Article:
Microsoft says Azure users will have to patch these worrying security flaws themselves

Holographic representation of cloud computing over open businessman's hand
(Image credit: Shutterstock)

Microsoft’s latest guidelines regarding the recently disclosed OMI vulnerabilities has put the onus on users to patch many of the affected Azure services.

The September Patch Tuesday bundle shipped with fixes for four zero-day vulnerabilities in the open source software agent named Open Management Infrastructure (OMI), which is automatically deployed inside Linux virtual machines (VM) when users enable certain Azure services.

However, instead of patching all affected Azure services, Microsoft has put an advisory stating that while it’ll update six of them, seven others must be updated by users themselves.

TechRadar needs yo...

We're looking at how our readers use VPNs with streaming sites like Netflix so we can improve our content and offer better advice. This survey won't take more than 60 seconds of your time, and we'd hugely appreciate if you'd share your experiences with us.

>> Click here to start the survey in a new window <<

“Customers must update vulnerable extensions for their Cloud and On-Premises deployments as the updates become available per schedule outlined in table below...For cloud deployments with auto update turned on, Microsoft will actively deploy the updates to extensions across Azure regions as per the schedule in the table below,” reads the advisory.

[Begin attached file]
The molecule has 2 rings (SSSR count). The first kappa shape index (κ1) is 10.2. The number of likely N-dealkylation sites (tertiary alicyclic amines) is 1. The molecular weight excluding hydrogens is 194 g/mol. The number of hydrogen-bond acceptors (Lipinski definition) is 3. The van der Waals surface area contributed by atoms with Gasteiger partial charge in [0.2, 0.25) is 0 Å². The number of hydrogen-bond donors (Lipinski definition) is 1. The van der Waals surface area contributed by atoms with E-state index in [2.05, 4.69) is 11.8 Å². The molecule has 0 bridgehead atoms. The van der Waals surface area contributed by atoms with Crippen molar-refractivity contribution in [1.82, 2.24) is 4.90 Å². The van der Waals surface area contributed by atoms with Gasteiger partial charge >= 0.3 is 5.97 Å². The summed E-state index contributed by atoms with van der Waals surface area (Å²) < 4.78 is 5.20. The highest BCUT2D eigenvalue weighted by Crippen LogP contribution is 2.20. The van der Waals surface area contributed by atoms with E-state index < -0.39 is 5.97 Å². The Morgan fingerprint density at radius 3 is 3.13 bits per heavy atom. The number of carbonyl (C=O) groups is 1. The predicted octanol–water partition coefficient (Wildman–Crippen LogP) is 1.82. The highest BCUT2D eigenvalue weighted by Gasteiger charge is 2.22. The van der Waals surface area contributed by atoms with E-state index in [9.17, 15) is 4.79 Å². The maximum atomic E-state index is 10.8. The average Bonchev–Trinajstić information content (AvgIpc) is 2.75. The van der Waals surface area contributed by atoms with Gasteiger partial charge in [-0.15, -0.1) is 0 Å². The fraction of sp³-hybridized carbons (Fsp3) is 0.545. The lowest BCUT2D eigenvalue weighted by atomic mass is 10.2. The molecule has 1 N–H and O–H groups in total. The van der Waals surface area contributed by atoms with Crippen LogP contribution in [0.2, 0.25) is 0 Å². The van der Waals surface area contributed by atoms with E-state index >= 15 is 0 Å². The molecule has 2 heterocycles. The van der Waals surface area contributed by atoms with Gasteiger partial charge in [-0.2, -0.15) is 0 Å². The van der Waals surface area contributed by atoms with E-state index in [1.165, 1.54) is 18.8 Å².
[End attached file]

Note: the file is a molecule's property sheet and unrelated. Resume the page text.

High and dry

The Register points out that Microsoft’s handling of the situation hasn’t gone down well with security researchers.

“They’ve also failed to update their own systems in Azure to install the patched version on new VM deployments. It’s honestly jaw dropping,” tweeted security researcher Kevin Beaumont.

Since Microsoft has left it upon users to patch the impacted services, it didn’t take researchers long to discover vulnerable instances.

“There are 56 known exposed services worldwide that are likely vulnerable to this issue, including a major health organization and two major entertainment companies,” wrote security vendor Censys after performing an impact assessment. 

While the number seems small, Censys reasons it’s probably because of how the OMI service responds to such scans, or perhaps because exposing OMI to the internet likely requires deliberate effort.

In any case, since exploiting the vulnerability is a “laughably easy trick” according to Sophos, security researchers strongly urge users to patch any vulnerable OMI-using services in their Azure deployments without delay.

Via The Register

Mayank Sharma

With almost two decades of writing and reporting on Linux, Mayank Sharma would like everyone to think he’s TechRadar Pro’s expert on the topic. Of course, he’s just as interested in other computing topics, particularly cybersecurity, cloud, containers, and coding.